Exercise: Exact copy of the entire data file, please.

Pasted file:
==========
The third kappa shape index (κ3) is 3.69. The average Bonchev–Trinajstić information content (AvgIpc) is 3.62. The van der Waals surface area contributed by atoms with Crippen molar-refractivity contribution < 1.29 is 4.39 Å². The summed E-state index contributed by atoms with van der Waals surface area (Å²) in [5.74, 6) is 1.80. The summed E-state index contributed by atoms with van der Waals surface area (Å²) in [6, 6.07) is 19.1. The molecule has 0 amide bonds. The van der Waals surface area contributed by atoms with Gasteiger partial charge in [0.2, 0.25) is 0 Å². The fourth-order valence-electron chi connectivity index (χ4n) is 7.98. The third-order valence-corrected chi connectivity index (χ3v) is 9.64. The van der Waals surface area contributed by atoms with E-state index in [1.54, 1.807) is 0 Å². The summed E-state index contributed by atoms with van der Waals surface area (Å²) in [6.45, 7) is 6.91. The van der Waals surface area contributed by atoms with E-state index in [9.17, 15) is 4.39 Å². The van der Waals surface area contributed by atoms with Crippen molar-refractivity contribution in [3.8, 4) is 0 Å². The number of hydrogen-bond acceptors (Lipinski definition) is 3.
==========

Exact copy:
The third kappa shape index (κ3) is 3.69. The average Bonchev–Trinajstić information content (AvgIpc) is 3.62. The van der Waals surface area contributed by atoms with Crippen molar-refractivity contribution < 1.29 is 4.39 Å². The summed E-state index contributed by atoms with van der Waals surface area (Å²) in [5.74, 6) is 1.80. The summed E-state index contributed by atoms with van der Waals surface area (Å²) in [6, 6.07) is 19.1. The molecule has 0 amide bonds. The van der Waals surface area contributed by atoms with Gasteiger partial charge in [0.2, 0.25) is 0 Å². The fourth-order valence-electron chi connectivity index (χ4n) is 7.98. The third-order valence-corrected chi connectivity index (χ3v) is 9.64. The van der Waals surface area contributed by atoms with E-state index in [1.54, 1.807) is 0 Å². The summed E-state index contributed by atoms with van der Waals surface area (Å²) in [6.45, 7) is 6.91. The van der Waals surface area contributed by atoms with E-state index in [9.17, 15) is 4.39 Å². The van der Waals surface area contributed by atoms with Crippen molar-refractivity contribution in [3.8, 4) is 0 Å². The number of hydrogen-bond acceptors (Lipinski definition) is 3.